3.2 The opposition to such supposedly “religion-based” reservation by the Sangh Parivar is understandable, but the secular (including Marxist) classes need to reorient their thinking on the issue under the human rights perspective, which considers special measures for religious (and other) minorities as not violative of the citizen’s right to equality. It has been observed in the earlier Andhra Pradesh High Court judgment on reservation for Muslims that such reservation instead of being anti-secular, it is denial of benefit of reservation to a group just because it is Muslim, well be anti-secular. Secularism which is one of the basic features of the Constitution, requires equality of treatment of all citizens and groups, and effective substantive equality requires special measures for vulnerable minorities. It is this established principle of jurisprudence of equality expounded by the Permanent Court of International Justice in Albania School case in 1935, which forms part of India’s jurisprudence, on which basis preferential admission of minorities got validated under Article 30.
4. Reservation for Muslims is socially justified on the basis of their historical backwardness as well as for their post-1947 neglect and exclusion. It will not amount to privileging ‘Islam’, but will mean extending affirmative action to a community, which has been underrepresentated in public services as well as in elected bodies. The community has also been subjected to periodic violence and boycott for perceived wrongs of history. This vicious circle must be broken now.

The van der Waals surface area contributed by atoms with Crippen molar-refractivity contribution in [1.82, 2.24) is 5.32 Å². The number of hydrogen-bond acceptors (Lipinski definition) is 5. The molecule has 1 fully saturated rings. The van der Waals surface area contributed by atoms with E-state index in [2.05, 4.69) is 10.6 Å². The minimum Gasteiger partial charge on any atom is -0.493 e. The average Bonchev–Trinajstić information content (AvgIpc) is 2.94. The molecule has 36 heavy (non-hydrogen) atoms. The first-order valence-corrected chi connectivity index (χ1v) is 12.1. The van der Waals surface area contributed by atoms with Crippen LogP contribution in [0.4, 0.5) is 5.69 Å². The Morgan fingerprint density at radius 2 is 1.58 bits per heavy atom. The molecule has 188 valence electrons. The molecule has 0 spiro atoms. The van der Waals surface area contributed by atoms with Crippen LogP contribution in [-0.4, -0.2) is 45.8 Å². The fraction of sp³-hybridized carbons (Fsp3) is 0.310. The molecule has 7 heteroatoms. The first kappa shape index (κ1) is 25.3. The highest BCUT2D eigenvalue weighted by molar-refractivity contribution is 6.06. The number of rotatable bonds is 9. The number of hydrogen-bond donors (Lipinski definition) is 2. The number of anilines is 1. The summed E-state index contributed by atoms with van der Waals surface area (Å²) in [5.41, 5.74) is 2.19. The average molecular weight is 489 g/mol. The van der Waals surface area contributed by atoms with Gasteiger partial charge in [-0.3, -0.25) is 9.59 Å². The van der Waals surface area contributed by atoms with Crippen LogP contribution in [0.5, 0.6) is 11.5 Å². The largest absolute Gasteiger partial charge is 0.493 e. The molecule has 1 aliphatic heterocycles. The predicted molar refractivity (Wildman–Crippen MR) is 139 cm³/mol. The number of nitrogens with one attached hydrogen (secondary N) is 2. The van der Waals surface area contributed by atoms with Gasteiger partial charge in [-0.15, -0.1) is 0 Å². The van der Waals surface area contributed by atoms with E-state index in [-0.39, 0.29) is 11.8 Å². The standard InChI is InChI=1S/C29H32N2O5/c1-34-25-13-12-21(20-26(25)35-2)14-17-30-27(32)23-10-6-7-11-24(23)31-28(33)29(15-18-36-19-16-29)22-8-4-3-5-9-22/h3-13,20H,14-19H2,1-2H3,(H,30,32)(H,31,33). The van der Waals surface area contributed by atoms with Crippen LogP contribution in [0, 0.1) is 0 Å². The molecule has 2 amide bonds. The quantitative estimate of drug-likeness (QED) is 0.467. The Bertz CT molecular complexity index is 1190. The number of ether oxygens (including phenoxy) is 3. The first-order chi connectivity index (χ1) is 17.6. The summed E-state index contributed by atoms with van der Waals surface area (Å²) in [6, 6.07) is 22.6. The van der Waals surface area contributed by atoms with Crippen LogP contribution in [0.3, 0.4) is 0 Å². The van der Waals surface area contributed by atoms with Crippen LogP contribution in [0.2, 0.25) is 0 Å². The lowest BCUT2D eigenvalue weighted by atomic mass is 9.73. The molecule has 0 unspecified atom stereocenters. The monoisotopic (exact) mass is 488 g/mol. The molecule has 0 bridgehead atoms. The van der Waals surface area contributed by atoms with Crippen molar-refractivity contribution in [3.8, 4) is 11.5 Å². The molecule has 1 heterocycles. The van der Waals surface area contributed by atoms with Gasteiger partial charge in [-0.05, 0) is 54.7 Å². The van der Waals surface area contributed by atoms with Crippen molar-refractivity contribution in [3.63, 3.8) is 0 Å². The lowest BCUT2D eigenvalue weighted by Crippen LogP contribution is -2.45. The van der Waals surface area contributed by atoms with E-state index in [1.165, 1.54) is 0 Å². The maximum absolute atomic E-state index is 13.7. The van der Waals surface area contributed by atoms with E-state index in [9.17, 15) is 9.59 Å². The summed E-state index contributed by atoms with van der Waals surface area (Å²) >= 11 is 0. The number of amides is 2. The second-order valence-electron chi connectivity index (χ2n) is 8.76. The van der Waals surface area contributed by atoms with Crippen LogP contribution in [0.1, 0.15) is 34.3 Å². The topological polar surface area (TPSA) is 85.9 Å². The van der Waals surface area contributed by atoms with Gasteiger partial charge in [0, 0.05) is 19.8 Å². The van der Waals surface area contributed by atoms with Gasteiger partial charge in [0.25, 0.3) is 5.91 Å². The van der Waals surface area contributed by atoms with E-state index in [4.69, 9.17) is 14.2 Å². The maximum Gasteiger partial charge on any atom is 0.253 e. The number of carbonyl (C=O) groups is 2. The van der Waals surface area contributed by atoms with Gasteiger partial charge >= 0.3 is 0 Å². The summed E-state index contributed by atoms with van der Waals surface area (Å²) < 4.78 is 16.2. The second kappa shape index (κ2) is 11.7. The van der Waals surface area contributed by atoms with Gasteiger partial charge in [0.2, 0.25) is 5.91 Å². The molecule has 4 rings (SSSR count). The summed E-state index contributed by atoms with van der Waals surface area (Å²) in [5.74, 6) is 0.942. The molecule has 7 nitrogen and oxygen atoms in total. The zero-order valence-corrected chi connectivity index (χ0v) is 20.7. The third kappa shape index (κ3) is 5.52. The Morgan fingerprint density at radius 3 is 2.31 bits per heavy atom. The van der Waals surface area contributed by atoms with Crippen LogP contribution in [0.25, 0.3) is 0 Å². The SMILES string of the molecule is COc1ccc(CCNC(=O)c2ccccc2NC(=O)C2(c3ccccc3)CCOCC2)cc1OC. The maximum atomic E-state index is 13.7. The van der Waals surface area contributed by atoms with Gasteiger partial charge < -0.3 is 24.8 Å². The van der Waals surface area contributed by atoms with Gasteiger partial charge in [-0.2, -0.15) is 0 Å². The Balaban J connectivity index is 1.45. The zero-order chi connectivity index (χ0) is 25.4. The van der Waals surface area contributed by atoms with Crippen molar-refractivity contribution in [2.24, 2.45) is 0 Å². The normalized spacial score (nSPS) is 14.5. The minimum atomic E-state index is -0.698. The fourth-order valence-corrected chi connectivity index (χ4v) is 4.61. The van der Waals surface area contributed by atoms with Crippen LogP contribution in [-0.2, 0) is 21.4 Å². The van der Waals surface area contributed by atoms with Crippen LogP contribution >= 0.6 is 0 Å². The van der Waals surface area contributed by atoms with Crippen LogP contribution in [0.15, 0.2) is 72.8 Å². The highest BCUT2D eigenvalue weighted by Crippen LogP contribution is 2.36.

4.1 However, what is considered as religion-based reservation, and which is opposed for fear of inducing conversion of Hindus to Islam needs to be taken care of by making a provision that now (post-legislation) convertees to Islam will be treated according to their social/caste status before conversion. Recent conversion to Islam alone will not entitle them to benefits meant for the existing community members.
5. Given that Muslims in general have been recognized by Sachar Committee as more backward than OBC Hindus, there is a need to evolve a formula of fair distribution of benefits of reservation for Muslims as a minority, among its more and most backward classes, which has been recognized by the Committee in terms of Ajlaf and Arzal. Instead of using these demeaning terms, secular law should classify Muslims as Backward, More Backward & Most Backward. Criteria for identification of these three socio-economic-educational and occupational Muslim groups and classes, let us hope, have been evolved by the Commission. In case it has not done so, an expert committee needs to be constituted for such classification among Muslims.
However policy decision on reservation for Dalits irrespective of faith and for Muslims and other minorities should not be further delayed for want of any such sub-classification.
We do not yet know the bases and modalities of provision of five per cent of reservation for other minorities by the Commission. We shall make our response known after getting full information on how to identify sections of other minorities for the purpose of reservation.
Syeda Manzil, Muzammil Compound 4/1703, Dodhpur, Aligarh 202001;
Tel: 0571-3298957 E-mail:firstname.lastname@example.org«